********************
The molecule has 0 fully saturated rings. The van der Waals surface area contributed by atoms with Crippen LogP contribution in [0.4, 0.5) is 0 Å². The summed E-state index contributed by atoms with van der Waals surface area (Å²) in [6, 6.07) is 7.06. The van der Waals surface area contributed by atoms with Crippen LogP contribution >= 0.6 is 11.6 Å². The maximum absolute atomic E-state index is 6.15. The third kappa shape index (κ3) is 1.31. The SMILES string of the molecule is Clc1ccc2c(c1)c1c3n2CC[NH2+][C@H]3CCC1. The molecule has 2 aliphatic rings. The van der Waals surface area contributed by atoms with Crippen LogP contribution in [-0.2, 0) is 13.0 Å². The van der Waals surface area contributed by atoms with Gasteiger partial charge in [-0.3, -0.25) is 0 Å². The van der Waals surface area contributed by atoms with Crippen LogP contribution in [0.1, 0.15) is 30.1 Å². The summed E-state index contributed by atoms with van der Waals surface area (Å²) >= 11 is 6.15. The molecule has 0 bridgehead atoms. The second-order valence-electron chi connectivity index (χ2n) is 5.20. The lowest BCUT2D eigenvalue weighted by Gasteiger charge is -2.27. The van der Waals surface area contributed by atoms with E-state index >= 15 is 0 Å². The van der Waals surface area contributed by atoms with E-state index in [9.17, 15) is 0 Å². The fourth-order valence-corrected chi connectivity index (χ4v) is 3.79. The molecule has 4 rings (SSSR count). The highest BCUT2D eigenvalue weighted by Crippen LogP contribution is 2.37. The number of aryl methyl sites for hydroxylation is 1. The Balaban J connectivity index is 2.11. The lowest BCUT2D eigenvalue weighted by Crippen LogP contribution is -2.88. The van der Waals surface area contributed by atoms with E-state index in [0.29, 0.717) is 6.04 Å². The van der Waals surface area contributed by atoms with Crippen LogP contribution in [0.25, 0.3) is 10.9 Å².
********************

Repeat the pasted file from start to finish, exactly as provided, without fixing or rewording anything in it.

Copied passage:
The molecule has 0 fully saturated rings. The van der Waals surface area contributed by atoms with Crippen LogP contribution in [0.4, 0.5) is 0 Å². The summed E-state index contributed by atoms with van der Waals surface area (Å²) in [6, 6.07) is 7.06. The van der Waals surface area contributed by atoms with Crippen LogP contribution >= 0.6 is 11.6 Å². The maximum absolute atomic E-state index is 6.15. The third kappa shape index (κ3) is 1.31. The SMILES string of the molecule is Clc1ccc2c(c1)c1c3n2CC[NH2+][C@H]3CCC1. The molecule has 2 aliphatic rings. The van der Waals surface area contributed by atoms with Crippen LogP contribution in [-0.2, 0) is 13.0 Å². The van der Waals surface area contributed by atoms with Gasteiger partial charge in [-0.3, -0.25) is 0 Å². The van der Waals surface area contributed by atoms with Crippen LogP contribution in [0.1, 0.15) is 30.1 Å². The summed E-state index contributed by atoms with van der Waals surface area (Å²) >= 11 is 6.15. The molecule has 0 bridgehead atoms. The second-order valence-electron chi connectivity index (χ2n) is 5.20. The lowest BCUT2D eigenvalue weighted by Gasteiger charge is -2.27. The van der Waals surface area contributed by atoms with E-state index >= 15 is 0 Å². The van der Waals surface area contributed by atoms with E-state index in [9.17, 15) is 0 Å². The fourth-order valence-corrected chi connectivity index (χ4v) is 3.79. The molecule has 4 rings (SSSR count). The highest BCUT2D eigenvalue weighted by Crippen LogP contribution is 2.37. The number of aryl methyl sites for hydroxylation is 1. The Balaban J connectivity index is 2.11. The lowest BCUT2D eigenvalue weighted by Crippen LogP contribution is -2.88. The van der Waals surface area contributed by atoms with E-state index in [0.29, 0.717) is 6.04 Å². The van der Waals surface area contributed by atoms with Crippen LogP contribution in [0.25, 0.3) is 10.9 Å².